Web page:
By default, jMock is not thread safe and so its mock objects should not be called from multiple threads. However, people frequently do use it this way. They may want to use mock objects when stress-testing the synchronisation of an object they've written and tested using the deterministic executor. Or they may want to test a class that they are implementing with a third-party library that calls into their code from multiple threads. To use jMock with multiple threads, you have to plug a different ThreadingPolicy into the Mockery.

A ThreadingPolicy is an object that the Mockery uses to synchronise access to its state. A ThreadingPolicy wraps a decorator around every Mock Object before it is imposterised and so intercepts all mocked calls entering the Mockery and all results and exceptions that it returns. The default ThreadingPolicy complains if the mock objects are used by more than one thread. But if you want to test multithreaded code you can plug a Synchroniser into the Mockery instead.

You use the Synchroniser like this:

Mockery mockery = new JUnit4Mockery() {{
    setThreadingPolicy(new Synchroniser());

Now any mock objects created by the Mockery can be safely invoked from multiple threads. It's that easy. The Synchroniser has other features that help test multithreaded code, that are described elsewhere in the cookbook1.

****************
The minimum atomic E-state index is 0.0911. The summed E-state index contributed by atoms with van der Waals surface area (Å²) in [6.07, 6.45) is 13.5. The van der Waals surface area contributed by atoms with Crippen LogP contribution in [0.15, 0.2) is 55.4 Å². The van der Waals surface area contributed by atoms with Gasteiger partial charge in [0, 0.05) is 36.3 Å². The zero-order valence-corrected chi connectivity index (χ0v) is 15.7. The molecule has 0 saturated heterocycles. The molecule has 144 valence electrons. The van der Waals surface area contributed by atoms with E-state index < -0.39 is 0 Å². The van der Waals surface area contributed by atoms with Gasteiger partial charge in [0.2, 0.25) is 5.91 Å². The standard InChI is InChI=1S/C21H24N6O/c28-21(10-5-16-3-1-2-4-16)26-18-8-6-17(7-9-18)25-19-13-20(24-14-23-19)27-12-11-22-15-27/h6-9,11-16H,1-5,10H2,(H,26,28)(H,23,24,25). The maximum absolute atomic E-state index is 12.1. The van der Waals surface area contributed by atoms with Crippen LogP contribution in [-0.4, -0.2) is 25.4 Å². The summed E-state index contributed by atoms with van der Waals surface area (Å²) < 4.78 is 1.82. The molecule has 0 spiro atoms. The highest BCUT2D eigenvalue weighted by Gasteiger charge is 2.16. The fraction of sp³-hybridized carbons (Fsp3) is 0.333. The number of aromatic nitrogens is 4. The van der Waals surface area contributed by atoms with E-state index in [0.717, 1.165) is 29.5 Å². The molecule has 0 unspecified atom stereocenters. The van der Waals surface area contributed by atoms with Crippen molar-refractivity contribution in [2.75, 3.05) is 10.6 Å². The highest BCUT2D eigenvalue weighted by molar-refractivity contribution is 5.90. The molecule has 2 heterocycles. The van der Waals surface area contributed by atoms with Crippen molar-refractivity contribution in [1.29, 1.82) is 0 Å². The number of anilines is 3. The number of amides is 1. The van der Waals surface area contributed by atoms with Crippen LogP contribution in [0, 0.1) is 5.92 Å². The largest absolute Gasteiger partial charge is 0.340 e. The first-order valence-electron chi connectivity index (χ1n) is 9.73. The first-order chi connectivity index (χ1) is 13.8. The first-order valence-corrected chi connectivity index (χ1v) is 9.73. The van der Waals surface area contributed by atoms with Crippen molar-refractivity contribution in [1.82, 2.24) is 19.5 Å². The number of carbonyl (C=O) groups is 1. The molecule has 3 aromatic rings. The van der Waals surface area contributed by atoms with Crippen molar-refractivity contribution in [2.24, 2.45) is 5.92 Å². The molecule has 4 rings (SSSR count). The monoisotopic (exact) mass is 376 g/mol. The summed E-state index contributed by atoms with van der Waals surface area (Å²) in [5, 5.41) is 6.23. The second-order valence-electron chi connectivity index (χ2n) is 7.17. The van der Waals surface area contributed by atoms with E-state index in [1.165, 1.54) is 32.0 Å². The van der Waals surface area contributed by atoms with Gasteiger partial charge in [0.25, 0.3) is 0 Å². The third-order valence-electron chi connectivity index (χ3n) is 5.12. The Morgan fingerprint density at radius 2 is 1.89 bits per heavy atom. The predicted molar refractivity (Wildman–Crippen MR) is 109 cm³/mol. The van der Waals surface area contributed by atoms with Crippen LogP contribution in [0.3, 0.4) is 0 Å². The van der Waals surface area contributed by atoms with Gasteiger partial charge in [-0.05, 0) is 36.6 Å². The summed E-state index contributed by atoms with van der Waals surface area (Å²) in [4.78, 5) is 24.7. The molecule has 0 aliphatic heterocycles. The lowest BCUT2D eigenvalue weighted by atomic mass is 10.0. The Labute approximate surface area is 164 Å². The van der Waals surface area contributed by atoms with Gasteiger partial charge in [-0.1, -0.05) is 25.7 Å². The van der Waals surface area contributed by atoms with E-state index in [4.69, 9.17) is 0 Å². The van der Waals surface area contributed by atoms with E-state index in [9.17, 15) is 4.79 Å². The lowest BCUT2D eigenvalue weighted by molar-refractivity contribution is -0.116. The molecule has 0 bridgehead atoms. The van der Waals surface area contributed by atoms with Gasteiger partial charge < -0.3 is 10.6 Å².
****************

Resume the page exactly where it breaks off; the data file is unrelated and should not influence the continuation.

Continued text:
Error Diagnostics

Testing multithreaded code is made difficult because failures do not get thrown on the test thread. The test framework cannot easily trap those exceptions and fail the test with a helpful diagnostic message. Often tests fail with a timeout, which has no message explaining why the timeout was exceeded. Or, an assertion on the test thread fails because an error that occurred on a background thread left the object under test in an invalid state, but information about the root cause of the failure is lost. JMock has a few mechanisms to help with this.

JMock captures the first expectation failure that is thrown from a mock object. If the error is swallowed, either by a background thread or by a try/catch block in the foreground thread, the test will continue running and the mockery will throw the error when the test asserts that all expected calls have been made. This is usually done automatically at the end of the test.

The Synchroniser's wait methods also fail fast and rethrow expectation violations that occur on background threads. A test can wait for the system to enter an expected state but if it does not do so because the system violated an expectation, the wait will immediately abort and throw the error that originally reported the violated expectation.

The Mockery records a trace of all the invocations that any mock object has received during the test and includes the trace recorded so far when it throws an expectation error.

The combination of failing fast, reporting the root cause of failure, and reporting the sequence of calls that led to the failure makes diagnosis much easier than a bare "test timed out" message.


1. cookbook: